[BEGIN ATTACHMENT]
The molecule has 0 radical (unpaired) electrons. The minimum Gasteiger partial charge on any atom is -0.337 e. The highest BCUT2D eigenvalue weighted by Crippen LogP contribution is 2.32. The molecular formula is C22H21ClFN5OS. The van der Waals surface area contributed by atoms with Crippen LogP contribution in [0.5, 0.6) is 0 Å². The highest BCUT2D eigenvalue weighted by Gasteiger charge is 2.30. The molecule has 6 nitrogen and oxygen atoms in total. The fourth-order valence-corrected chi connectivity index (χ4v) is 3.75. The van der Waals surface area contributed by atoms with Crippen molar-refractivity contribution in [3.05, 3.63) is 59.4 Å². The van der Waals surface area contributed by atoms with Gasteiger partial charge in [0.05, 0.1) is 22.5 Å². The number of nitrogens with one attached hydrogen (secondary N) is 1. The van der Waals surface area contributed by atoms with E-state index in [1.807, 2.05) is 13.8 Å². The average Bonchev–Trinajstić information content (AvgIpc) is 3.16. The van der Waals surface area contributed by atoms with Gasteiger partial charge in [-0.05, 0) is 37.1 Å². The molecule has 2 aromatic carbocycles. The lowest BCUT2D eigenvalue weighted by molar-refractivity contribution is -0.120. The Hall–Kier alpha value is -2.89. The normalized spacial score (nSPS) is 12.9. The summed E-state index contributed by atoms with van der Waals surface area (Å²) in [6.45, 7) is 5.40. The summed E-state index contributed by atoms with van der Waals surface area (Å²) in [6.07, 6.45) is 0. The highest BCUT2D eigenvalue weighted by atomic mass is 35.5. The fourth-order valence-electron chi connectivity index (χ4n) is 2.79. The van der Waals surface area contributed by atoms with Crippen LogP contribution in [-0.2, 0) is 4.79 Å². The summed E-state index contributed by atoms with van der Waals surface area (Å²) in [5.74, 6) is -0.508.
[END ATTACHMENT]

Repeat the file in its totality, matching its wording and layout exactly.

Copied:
The molecule has 0 radical (unpaired) electrons. The minimum Gasteiger partial charge on any atom is -0.337 e. The highest BCUT2D eigenvalue weighted by Crippen LogP contribution is 2.32. The molecular formula is C22H21ClFN5OS. The van der Waals surface area contributed by atoms with Crippen LogP contribution in [0.5, 0.6) is 0 Å². The highest BCUT2D eigenvalue weighted by Gasteiger charge is 2.30. The molecule has 6 nitrogen and oxygen atoms in total. The fourth-order valence-corrected chi connectivity index (χ4v) is 3.75. The van der Waals surface area contributed by atoms with Crippen molar-refractivity contribution in [3.05, 3.63) is 59.4 Å². The van der Waals surface area contributed by atoms with Gasteiger partial charge in [0.05, 0.1) is 22.5 Å². The number of nitrogens with one attached hydrogen (secondary N) is 1. The van der Waals surface area contributed by atoms with E-state index in [1.807, 2.05) is 13.8 Å². The average Bonchev–Trinajstić information content (AvgIpc) is 3.16. The van der Waals surface area contributed by atoms with Gasteiger partial charge in [-0.05, 0) is 37.1 Å². The molecule has 2 aromatic carbocycles. The lowest BCUT2D eigenvalue weighted by molar-refractivity contribution is -0.120. The Hall–Kier alpha value is -2.89. The normalized spacial score (nSPS) is 12.9. The summed E-state index contributed by atoms with van der Waals surface area (Å²) in [6.45, 7) is 5.40. The summed E-state index contributed by atoms with van der Waals surface area (Å²) in [6.07, 6.45) is 0. The highest BCUT2D eigenvalue weighted by atomic mass is 35.5. The fourth-order valence-electron chi connectivity index (χ4n) is 2.79. The van der Waals surface area contributed by atoms with Crippen LogP contribution in [-0.2, 0) is 4.79 Å². The summed E-state index contributed by atoms with van der Waals surface area (Å²) in [5.74, 6) is -0.508.